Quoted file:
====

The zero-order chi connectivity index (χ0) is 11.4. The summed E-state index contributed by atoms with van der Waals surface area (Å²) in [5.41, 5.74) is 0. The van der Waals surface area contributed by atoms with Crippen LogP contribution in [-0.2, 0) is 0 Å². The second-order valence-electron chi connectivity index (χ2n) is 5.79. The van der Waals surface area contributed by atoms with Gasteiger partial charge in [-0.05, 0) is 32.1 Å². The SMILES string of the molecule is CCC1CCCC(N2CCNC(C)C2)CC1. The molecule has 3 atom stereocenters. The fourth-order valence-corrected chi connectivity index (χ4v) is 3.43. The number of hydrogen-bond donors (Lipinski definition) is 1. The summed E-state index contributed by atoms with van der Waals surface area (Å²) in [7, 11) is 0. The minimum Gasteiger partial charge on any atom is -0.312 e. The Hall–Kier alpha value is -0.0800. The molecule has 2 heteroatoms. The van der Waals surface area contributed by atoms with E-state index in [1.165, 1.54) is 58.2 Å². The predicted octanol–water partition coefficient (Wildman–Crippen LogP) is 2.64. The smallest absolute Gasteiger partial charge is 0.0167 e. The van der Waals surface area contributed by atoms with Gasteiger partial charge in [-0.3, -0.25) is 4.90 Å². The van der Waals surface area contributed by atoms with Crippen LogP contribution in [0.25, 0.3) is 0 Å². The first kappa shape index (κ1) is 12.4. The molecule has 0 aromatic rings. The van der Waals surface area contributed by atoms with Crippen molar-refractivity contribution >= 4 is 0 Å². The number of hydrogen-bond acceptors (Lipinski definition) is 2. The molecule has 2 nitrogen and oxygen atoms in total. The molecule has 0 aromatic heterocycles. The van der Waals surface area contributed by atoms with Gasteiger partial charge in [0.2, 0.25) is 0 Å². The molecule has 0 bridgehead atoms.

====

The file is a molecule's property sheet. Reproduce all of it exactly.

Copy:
The zero-order chi connectivity index (χ0) is 11.4. The summed E-state index contributed by atoms with van der Waals surface area (Å²) in [5.41, 5.74) is 0. The van der Waals surface area contributed by atoms with Crippen LogP contribution in [-0.2, 0) is 0 Å². The second-order valence-electron chi connectivity index (χ2n) is 5.79. The van der Waals surface area contributed by atoms with Gasteiger partial charge in [-0.05, 0) is 32.1 Å². The SMILES string of the molecule is CCC1CCCC(N2CCNC(C)C2)CC1. The molecule has 3 atom stereocenters. The fourth-order valence-corrected chi connectivity index (χ4v) is 3.43. The number of hydrogen-bond donors (Lipinski definition) is 1. The summed E-state index contributed by atoms with van der Waals surface area (Å²) in [7, 11) is 0. The minimum Gasteiger partial charge on any atom is -0.312 e. The Hall–Kier alpha value is -0.0800. The molecule has 2 heteroatoms. The van der Waals surface area contributed by atoms with E-state index in [1.165, 1.54) is 58.2 Å². The predicted octanol–water partition coefficient (Wildman–Crippen LogP) is 2.64. The smallest absolute Gasteiger partial charge is 0.0167 e. The van der Waals surface area contributed by atoms with Gasteiger partial charge in [-0.3, -0.25) is 4.90 Å². The van der Waals surface area contributed by atoms with Crippen LogP contribution in [0.25, 0.3) is 0 Å². The first kappa shape index (κ1) is 12.4. The molecule has 0 aromatic rings. The van der Waals surface area contributed by atoms with Crippen molar-refractivity contribution >= 4 is 0 Å². The number of hydrogen-bond acceptors (Lipinski definition) is 2. The molecule has 2 nitrogen and oxygen atoms in total. The molecule has 0 aromatic heterocycles. The van der Waals surface area contributed by atoms with Gasteiger partial charge in [0.2, 0.25) is 0 Å². The molecule has 0 bridgehead atoms.